January 16, 2019
3D Printing is a remarkable process, but what's even more remarkable is the speed at which these devices can function. Now, thanks to light beams, the process is even more accelerated. Faster than fast, folks!
Learn about this and more interesting stories from the scientific community in today's issue.
Until Next Time,
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*-- Light powers faster 3D printing --*
Scientists have developed a new technique for faster, more efficient 3D printing. Instead of building objects layer by layer, the new method uses light to solidify 3D shapes from a vat of liquid.
Traditional 3D printing methods don't make sense for small-batch manufacturing jobs with a quick turnaround time.
The new technique, which uses a pair of light beams to control which bits of liquid resin become solidified and which remain in fluid form, could allow manufacturers to turn around small batch projects in a couple of weeks.
Whereas traditional 3D printers build three dimensional objects using additive techniques, combining 1D lines or 2D cross sections, bit by bit, the new device relies on a phase change to build a 3D object with a single shot.
"It's one of the first true 3D printers ever made," Mark Burns, professor of chemical engineering and biomedical engineering at the University of Michigan, said in a news release.
Previous attempts to solidify objects in a vat of liquid were held up by various technical hurdles. Early models were foiled by solidifying resin on the window through which the light penetrated. As quickly as the printing process began, it stopped, the light thwarted by a wall of solidified resin.
Researchers attempted a variety of workarounds, but each new attempt faced new difficulties. The latest method solves the window problem by deploying a second light beam designed to prevent resin near the vat window from solidifying.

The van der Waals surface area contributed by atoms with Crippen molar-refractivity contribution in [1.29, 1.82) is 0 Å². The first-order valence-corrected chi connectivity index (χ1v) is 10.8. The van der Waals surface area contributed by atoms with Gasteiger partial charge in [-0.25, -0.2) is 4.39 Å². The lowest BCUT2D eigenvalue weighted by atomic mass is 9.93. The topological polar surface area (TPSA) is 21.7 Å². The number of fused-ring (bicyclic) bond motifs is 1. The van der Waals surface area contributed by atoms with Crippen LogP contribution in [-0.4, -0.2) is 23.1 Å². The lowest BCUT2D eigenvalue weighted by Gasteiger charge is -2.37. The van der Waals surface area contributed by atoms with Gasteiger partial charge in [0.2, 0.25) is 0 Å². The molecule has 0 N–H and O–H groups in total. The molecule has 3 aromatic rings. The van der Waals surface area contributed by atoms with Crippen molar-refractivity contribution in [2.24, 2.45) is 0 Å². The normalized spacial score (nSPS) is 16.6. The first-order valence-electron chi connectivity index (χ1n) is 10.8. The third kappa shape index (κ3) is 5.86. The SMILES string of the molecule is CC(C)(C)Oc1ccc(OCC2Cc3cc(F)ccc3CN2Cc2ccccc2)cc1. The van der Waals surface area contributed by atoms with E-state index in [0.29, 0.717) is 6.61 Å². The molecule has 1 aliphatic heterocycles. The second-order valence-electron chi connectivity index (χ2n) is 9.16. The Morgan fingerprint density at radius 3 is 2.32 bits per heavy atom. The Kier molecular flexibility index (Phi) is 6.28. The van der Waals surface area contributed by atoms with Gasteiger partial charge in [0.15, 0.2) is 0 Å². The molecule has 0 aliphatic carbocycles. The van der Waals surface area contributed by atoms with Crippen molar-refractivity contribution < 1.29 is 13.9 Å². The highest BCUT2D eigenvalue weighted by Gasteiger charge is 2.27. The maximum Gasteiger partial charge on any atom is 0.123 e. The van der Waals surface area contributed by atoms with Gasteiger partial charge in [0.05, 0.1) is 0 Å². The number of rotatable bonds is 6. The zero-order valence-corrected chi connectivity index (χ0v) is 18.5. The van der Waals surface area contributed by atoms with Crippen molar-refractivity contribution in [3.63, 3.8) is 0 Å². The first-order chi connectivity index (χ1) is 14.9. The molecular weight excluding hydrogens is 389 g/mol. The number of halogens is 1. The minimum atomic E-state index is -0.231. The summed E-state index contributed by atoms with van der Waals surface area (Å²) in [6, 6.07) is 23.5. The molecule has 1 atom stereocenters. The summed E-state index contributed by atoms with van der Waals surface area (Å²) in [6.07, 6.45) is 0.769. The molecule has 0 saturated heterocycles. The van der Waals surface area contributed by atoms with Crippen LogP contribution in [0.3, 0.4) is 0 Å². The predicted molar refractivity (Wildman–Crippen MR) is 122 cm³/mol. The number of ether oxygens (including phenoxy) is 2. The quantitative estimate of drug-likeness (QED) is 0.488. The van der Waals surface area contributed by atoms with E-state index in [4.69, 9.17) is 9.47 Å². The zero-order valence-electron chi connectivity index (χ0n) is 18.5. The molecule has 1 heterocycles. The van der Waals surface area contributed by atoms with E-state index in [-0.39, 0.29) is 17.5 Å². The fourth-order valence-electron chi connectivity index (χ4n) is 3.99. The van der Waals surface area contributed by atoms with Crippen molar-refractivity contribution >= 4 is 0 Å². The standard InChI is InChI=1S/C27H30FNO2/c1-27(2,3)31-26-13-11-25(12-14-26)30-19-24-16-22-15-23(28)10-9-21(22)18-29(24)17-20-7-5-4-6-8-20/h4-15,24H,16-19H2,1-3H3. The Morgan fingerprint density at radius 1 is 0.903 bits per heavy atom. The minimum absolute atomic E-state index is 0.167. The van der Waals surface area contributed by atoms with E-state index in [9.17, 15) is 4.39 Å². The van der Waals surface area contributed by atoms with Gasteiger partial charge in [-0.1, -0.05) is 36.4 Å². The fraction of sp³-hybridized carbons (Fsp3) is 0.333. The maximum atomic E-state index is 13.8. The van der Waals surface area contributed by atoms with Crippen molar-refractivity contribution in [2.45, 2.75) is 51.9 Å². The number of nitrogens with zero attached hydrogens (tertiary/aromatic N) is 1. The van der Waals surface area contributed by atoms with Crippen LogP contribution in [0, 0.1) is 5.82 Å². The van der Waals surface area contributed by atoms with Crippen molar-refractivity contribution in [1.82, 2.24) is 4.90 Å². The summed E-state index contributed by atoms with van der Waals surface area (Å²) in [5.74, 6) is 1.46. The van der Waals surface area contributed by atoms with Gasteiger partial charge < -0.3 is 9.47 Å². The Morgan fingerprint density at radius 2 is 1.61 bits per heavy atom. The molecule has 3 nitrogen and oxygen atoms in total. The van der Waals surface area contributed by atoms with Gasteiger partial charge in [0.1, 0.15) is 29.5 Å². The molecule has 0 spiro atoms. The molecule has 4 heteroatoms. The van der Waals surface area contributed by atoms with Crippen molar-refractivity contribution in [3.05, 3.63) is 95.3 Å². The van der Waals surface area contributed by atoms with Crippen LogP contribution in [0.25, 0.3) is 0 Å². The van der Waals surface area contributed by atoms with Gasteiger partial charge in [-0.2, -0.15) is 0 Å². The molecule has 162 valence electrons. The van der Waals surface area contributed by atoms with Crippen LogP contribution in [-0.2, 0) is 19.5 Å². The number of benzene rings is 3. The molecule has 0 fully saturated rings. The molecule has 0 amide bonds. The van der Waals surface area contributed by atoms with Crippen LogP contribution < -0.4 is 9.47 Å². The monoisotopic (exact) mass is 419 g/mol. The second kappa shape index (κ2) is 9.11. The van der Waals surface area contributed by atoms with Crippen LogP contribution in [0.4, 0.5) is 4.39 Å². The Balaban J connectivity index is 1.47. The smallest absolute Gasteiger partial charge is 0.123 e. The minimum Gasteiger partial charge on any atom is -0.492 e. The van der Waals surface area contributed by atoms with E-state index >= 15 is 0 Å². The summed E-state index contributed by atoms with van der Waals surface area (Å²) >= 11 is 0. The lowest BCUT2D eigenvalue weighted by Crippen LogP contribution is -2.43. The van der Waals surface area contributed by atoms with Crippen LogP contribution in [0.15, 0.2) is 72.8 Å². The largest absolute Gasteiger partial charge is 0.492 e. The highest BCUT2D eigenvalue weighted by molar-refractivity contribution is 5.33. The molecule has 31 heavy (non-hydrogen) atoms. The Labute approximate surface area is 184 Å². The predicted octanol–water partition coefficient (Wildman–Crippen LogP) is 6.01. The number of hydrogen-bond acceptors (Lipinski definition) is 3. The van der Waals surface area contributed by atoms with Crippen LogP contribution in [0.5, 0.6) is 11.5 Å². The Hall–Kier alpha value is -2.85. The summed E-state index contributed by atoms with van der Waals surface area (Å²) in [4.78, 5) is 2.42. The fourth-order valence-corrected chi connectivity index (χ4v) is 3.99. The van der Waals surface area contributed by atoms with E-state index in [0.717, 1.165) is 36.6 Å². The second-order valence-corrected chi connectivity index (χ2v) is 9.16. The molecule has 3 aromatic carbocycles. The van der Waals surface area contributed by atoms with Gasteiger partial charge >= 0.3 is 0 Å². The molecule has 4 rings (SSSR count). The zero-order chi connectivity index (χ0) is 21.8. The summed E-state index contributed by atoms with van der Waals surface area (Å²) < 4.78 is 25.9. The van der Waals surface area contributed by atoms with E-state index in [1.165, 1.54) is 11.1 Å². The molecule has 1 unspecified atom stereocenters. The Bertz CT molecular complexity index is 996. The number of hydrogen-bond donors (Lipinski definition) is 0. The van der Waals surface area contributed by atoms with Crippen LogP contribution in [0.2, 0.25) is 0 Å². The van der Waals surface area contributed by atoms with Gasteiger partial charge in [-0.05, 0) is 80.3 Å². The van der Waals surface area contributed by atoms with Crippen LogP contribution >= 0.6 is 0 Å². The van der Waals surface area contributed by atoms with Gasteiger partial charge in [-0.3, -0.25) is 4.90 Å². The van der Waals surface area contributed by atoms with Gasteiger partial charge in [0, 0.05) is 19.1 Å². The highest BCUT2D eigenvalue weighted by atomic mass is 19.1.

The resin features both photoactivator and photoinhibitor additives, which react to different light wavelengths to trigger either solidification or liquefaction.
The double beam technique allows the object to form within a large region of liquid resin, freeing up researchers to use thicker, more viscous resins reinforced with powdered additives.
"You can get much tougher, much more wear-resistant materials," said Timothy Scott, associate professor of chemical engineering at Michigan.
Researchers described their novel technique this week in the journal Science Advances.
*-- Cellular energy route finding may improve understanding of aging, chronic disease --*
Scientists have found a cellular route for energy that could shed more light on how humans age and develop chronic diseases.
Researchers from the Washington University of St. Louis have uncovered a once unknown path for nicotinamide mononucleotide, or NMN, which helps fuel the human body, according to a new study published Monday in Nature Metabolism.
"To achieve such fast uptake of NMN into the tissues, we speculated that there must be a specific NMN transporter that moves NMN directly into cells, even though no one had ever seen such a thing," Shin-ichiro Imai, a professor of developmental biology at Washington University, said in a news release.
For this protein highway, the researchers found that cells must create a molecular transport system. First, NMN provides energy to nicotinamide adenine dinucleotide, or NAD, a key molecule that also helps fuel the body. When people age, they lose NAD, causing the body to lose energy and function.
To transport fuel, NMN needs a transporter protein called Slc12a8, which requires sodium ions to make the delivery. Cells call on the Slc12a8 gene when NAD levels begin to lag.
The researchers tested the importance of Slc12a8 by purposely lowering NAD levels within test mice and injecting them with NMN to make up for the loss. Not only did NAD produce more NMN, it increased the amount of Slc12a8 to make way for more NMN. It's similar to how an expanded bridge can carry more cars.
The researchers concluded that it's not enough to provide more NMN to increase energy levels of older subjects, but to also improve the capability of Slc12a8.
In past work, Imai observed that more NMN enhanced metabolism throughout the bodies of lab mice, including better liver function, bone density, eye function, insulin sensitivity, immune function, body weight and activity levels.
"What may be important in a future strategy is the combination of giving NMN along with stimulating the transport of NMN into cells," Imai said. "With aging, we see a bottleneck in NAD production. The body loses its ability to manufacture NAD over time. At the same time, it seems to begin burning more NAD, likely due to chronic inflammation. If we can give NMN and aid its transport into cells, that may be a way to bypass the bottleneck."
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